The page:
Here we have to do a little more work than using strtok but not much. We first locate the position of the # delimiter, then we split the string into to part substrings using the substr operations: the first being up to but not including the # character and the second being from the character after the delimiter to the end of the string.

An alternative would be to replace the "#" with ", " in the name string, leaving it as 1 string but re-formatted directly to the example format:

    // One of the lines of data from your example
   const char Line1[] = "Anderson#John";

   // Make a std::string copy of the const char[] line of data
   std::string name( Line1 );

   // Get index position of delimiter
   std::string::size_type delimiter_position( name.find('#') );

   // If we found a delimiter character, proceed
   if ( std::string::npos != delimiter_position )
   {
   // Found # character...

       // Replace the # delimiter with comma and space to form
       // a single string in the example format:
       name.replace( delimiter_position, 1, ", " );
       
       // Display results in example format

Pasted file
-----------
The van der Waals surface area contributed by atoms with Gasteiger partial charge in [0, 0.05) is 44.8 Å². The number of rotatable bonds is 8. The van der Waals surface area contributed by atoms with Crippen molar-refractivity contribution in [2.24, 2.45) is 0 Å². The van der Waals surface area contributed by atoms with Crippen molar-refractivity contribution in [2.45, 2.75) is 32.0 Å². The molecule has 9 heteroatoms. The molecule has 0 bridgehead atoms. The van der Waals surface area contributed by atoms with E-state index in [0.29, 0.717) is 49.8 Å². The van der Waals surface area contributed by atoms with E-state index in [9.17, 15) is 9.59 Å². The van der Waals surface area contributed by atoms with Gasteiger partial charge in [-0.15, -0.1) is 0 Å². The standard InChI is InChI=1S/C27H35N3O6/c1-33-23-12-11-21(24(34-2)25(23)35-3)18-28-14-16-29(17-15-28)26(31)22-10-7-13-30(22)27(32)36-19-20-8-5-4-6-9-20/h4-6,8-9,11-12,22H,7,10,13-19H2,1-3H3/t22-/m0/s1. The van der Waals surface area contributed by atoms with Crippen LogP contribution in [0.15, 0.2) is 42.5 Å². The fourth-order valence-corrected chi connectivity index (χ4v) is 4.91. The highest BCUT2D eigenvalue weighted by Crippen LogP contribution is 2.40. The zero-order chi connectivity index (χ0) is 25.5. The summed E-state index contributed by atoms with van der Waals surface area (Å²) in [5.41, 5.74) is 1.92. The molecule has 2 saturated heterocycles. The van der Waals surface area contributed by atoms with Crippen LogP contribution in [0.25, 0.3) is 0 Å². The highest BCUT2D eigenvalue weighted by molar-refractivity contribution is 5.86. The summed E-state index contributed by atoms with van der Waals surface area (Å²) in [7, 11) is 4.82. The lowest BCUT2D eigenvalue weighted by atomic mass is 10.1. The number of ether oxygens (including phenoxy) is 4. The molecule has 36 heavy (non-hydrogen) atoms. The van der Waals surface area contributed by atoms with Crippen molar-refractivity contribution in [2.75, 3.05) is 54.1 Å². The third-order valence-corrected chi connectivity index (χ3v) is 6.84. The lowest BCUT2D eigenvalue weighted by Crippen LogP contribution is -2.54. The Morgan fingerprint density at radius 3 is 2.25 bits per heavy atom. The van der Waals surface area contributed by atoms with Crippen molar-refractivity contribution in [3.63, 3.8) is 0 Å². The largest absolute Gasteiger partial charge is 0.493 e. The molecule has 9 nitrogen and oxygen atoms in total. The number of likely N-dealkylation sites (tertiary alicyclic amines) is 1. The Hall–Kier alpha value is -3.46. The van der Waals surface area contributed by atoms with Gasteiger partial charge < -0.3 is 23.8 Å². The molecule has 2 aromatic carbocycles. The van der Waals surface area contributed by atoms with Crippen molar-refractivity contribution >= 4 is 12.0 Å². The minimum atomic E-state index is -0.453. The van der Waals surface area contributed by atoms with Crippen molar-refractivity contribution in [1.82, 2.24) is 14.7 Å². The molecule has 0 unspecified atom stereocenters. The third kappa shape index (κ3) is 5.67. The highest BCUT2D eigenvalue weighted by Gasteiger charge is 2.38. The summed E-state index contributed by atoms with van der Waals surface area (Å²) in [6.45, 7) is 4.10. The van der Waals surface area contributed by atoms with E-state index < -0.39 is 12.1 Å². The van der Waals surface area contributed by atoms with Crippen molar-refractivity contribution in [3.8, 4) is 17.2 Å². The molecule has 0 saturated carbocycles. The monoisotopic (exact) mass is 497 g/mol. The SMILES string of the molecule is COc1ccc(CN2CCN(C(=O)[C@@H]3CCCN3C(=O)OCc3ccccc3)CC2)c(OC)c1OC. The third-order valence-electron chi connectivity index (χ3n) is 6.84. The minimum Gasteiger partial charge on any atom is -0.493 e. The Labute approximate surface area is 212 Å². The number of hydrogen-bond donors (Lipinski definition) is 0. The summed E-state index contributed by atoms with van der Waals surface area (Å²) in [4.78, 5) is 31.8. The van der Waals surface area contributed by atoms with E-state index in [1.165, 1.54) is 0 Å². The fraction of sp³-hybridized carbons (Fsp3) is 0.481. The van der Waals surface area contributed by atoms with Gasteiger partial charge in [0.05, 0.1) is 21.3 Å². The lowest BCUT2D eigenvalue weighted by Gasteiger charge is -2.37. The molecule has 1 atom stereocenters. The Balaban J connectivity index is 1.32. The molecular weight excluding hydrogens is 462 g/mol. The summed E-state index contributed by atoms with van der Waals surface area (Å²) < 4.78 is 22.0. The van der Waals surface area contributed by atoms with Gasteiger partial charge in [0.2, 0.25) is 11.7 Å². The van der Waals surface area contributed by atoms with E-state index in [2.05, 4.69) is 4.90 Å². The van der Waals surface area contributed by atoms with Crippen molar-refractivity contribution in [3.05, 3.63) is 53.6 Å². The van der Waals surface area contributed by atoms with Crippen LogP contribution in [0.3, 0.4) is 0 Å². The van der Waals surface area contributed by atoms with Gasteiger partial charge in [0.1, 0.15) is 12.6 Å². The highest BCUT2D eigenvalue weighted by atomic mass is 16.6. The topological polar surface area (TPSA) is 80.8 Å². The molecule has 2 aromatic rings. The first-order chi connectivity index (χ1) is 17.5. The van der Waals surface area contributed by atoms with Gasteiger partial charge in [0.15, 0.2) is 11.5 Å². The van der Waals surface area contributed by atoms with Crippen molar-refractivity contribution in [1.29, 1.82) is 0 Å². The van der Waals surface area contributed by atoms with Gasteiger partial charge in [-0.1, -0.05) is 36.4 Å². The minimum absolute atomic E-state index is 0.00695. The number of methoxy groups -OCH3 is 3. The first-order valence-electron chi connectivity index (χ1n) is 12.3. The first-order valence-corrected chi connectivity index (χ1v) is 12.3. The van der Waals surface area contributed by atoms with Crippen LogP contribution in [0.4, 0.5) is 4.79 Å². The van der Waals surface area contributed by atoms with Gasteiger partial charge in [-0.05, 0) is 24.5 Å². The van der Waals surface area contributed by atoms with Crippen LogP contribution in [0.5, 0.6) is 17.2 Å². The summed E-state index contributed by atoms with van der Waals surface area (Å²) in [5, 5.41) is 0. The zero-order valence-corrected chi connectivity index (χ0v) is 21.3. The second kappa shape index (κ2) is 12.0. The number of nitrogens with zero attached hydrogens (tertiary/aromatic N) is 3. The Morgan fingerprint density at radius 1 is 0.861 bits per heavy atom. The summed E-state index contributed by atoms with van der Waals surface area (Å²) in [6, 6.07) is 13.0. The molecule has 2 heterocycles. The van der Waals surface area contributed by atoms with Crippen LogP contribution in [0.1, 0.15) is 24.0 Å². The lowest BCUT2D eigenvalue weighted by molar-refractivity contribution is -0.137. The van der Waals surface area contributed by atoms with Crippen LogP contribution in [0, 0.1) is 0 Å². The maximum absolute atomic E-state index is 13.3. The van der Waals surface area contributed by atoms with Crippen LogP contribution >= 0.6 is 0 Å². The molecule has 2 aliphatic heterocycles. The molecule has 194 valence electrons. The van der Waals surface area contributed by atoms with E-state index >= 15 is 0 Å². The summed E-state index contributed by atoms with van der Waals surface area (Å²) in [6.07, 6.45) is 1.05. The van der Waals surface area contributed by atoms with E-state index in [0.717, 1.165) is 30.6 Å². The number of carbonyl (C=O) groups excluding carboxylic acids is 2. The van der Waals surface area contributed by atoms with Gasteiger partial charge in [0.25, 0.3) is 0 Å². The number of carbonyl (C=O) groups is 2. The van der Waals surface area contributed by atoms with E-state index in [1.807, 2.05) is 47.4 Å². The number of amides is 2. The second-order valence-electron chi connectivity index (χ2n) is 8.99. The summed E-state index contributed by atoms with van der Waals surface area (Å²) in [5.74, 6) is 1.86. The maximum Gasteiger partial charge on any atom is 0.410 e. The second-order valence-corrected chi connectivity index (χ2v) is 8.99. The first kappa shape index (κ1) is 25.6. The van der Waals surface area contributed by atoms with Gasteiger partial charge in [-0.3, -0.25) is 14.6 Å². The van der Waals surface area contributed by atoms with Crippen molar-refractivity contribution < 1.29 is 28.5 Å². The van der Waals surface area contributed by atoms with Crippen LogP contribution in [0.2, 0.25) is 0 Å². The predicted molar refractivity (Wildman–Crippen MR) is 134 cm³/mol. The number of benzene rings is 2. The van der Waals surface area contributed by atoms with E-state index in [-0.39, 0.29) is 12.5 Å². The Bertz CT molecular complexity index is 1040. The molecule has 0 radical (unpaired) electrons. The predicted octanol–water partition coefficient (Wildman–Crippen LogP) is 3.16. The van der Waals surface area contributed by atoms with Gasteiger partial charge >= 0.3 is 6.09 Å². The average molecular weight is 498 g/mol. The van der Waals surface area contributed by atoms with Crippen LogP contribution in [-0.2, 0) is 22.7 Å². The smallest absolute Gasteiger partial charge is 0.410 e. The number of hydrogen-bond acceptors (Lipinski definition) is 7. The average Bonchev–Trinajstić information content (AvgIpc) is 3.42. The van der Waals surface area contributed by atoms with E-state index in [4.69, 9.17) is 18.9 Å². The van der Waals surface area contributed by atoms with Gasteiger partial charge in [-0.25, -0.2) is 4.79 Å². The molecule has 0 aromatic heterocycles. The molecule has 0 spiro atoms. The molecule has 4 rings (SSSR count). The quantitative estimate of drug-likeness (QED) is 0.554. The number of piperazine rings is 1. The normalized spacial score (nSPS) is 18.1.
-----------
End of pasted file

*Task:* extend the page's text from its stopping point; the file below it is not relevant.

std::cout << name << '\n';
   }

The code I have shown are just example fragments. They will work but need to be extended to be really useful. For example I have not added much error checking - such as making sure the lines of data do not exceed 99 characters in the C examples, and handling the case when a delimiter is _not_ found in the C++ examples. I have also used hard coded magic values such as 100 and '#' which are also generally a bad idea. Finally I have only used a single one of your example lines of data pre-defined as a constant to keep the examples simple.

On an ending note I have not really explained much about the details of the likes of strtok and std::string. This is because these are standard library facilities and are documented all over the place and there seems little to be gained by me just repeating such material. Try typing strtok or std::string into Google or other search engine for example.  

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Ralph McArdell